I decided to tell my story, not because you all really want to know the intimate details of my life, but because it is a success story about welcoming – both here at First Church and at the Gateway Men's Chorus.

And I also wanted to tell my story because I know my story is not unique, and I want to offer encouragement to others. Like Big Al says, the best thing LGBTQ people can do for the cause is to open themselves to a caring community, refuse to give in to fear, and come out. If you’re straight, be that safe person that someone can confide in. If you’re not straight, you are welcome here and you are welcome in this wider faith community. Let us know you.

It is life affirming and liberating to truly, fully open yourself to another. The content of your conversations—long-suppressed feelings of guilt, or anger, or fear—will not always be easy and, in many cases will be downright painful. But honest words spoken in love and compassion are powerful, healing medicine.

Every person in my life to whom I have opened myself and truly shared my heart has responded with love and compassion. For the first time in a long time, I feel I am now capable of true, deep friendships that go beyond the superficial. And that goes doubly for my wife, who after nearly 20 years finally really knows the man she married. And as a result, we’re actually closer than ever before.

* * *​​

Despite our unanimous vote to become a welcoming congregation, there is still work to do. As First Church member Brian Blosser so eloquently put it in the June 30th Pride service, our first important work is to resolve that we will not remain silent. Because silence is not welcoming.

Let us begin with the opening, the sharing of our true selves with each other. This opening causes others to reciprocate and can lead to a miraculous and life-sustaining exchange. One way we will signal our openness is with visible signs of welcome. As a start, Welcoming Congregation committee members will be wearing these rainbow lanyards around our necks. That means we are safe and open to hearing your story, and ready to hear your good ideas about how we can weave welcoming into every facet of our congregational life. Anyone who wants to wear a lanyard, come and see me – you don’t have to serve on the committee to be a good listener for an LGBTQ visitor.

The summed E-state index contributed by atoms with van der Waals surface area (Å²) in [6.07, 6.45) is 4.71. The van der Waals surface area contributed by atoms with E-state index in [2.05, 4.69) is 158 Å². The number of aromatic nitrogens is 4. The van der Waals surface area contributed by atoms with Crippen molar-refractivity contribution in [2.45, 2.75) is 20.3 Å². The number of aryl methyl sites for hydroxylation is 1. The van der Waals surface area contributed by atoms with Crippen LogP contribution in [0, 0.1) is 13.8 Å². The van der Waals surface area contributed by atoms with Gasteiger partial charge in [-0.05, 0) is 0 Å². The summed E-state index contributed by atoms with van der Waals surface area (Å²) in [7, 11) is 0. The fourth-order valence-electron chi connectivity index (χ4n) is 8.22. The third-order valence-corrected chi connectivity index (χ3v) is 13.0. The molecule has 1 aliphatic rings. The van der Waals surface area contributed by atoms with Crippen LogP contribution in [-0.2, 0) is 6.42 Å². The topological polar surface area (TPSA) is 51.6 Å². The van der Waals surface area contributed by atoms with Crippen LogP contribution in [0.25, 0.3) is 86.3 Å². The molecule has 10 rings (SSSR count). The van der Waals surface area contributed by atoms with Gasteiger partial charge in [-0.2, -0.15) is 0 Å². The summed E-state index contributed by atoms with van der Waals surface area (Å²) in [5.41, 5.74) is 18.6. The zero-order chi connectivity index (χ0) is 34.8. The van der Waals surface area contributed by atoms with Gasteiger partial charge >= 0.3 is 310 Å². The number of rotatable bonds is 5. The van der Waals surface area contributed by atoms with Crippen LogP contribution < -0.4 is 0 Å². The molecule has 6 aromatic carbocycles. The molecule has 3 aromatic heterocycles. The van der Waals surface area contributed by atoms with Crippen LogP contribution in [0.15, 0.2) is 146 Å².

Let us resolve that we will work together to be a safe and welcoming place for young people like Caleb—people of all ages, in fact—who want and need to do the right and difficult thing of coming out and don’t want to lose their faith community as a result. Like the number Zero in the story we heard earlier, let us learn to be open in our centers.

Let us resolve that we will do the hard work of listening and just being there for those whose gender identities may not match their physical bodies. Like Dan so wanted to hear during his transition, let him know that “I am here.” Many of us remember a trans person, Jeanine, who worshipped with us for a time a few years back. The fact that she is no longer with us should urge us to reflect on how we could have been more present and open for her during that critical time in her life. I personally regret very much that I never sat down next to her at coffee hour and asked, “how’s it going?” That I never told her, I’m here for you.

Let us also resolve not only to open our doors to welcome those out there in the greater LGBTQ community. But let us also open our hearts and embrace those who are already here, who are already part of our faith community. Those who may be longing for the freedom and loving support they need to come out of the shadows and finally, finally, be able to live a life of authenticity.

And let us also resolve to open our doors with love to people in same-sex and other non-traditional relationships, so that, like April and Kayla, they move within and among us and just feel normal. Let those of us in traditional relationships work to better understand those whose affectional or sexual orientations lead them to a lifestyle that falls outside society’s limited, binary understanding of what committed relationships look like. Let us envision a love without boundaries imposed by others, moving toward marriage equality but also beyond to relationship equality.

So what does it mean to be a welcoming congregation? Let us just agree to simply begin with love and openness. With that confident first step behind us, all the rest will surely follow. Amen.

George Grimm-Howell
July 28, 2013
Delivered at First Unitarian Church of St. Louis
Video Prelude: LGBTQ Awareness
Video Offertory:
​Principles of Welcoming

Video Postlude:  
​UU Images of Pride 2013